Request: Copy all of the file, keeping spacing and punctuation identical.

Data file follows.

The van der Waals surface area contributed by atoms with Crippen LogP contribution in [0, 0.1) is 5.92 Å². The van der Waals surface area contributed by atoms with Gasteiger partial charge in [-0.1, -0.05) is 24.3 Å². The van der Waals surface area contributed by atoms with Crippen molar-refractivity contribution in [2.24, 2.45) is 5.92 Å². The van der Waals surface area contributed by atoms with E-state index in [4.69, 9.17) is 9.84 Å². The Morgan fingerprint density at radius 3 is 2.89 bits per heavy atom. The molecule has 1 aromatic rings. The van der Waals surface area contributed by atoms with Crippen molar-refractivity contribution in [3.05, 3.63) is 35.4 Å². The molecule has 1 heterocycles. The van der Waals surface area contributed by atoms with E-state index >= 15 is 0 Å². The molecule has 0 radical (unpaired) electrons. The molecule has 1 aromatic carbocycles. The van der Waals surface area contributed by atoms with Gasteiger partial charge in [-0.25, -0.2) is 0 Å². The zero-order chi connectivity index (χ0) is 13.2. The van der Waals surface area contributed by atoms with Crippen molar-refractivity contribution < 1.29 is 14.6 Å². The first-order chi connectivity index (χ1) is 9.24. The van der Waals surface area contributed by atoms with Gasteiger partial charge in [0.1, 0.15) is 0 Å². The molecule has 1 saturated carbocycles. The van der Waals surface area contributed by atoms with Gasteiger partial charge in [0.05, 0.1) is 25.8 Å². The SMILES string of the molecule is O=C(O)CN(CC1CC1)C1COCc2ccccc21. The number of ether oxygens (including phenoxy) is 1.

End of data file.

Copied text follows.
The van der Waals surface area contributed by atoms with Crippen LogP contribution in [0, 0.1) is 5.92 Å². The van der Waals surface area contributed by atoms with Gasteiger partial charge in [-0.1, -0.05) is 24.3 Å². The van der Waals surface area contributed by atoms with Crippen molar-refractivity contribution in [2.24, 2.45) is 5.92 Å². The van der Waals surface area contributed by atoms with E-state index in [4.69, 9.17) is 9.84 Å². The Morgan fingerprint density at radius 3 is 2.89 bits per heavy atom. The molecule has 1 aromatic rings. The van der Waals surface area contributed by atoms with Crippen molar-refractivity contribution in [3.05, 3.63) is 35.4 Å². The molecule has 1 heterocycles. The van der Waals surface area contributed by atoms with E-state index >= 15 is 0 Å². The molecule has 0 radical (unpaired) electrons. The molecule has 1 aromatic carbocycles. The van der Waals surface area contributed by atoms with Gasteiger partial charge in [-0.25, -0.2) is 0 Å². The zero-order chi connectivity index (χ0) is 13.2. The van der Waals surface area contributed by atoms with Crippen molar-refractivity contribution < 1.29 is 14.6 Å². The first-order chi connectivity index (χ1) is 9.24. The van der Waals surface area contributed by atoms with Gasteiger partial charge in [0.1, 0.15) is 0 Å². The molecule has 1 saturated carbocycles. The van der Waals surface area contributed by atoms with Gasteiger partial charge in [0.05, 0.1) is 25.8 Å². The SMILES string of the molecule is O=C(O)CN(CC1CC1)C1COCc2ccccc21. The number of ether oxygens (including phenoxy) is 1.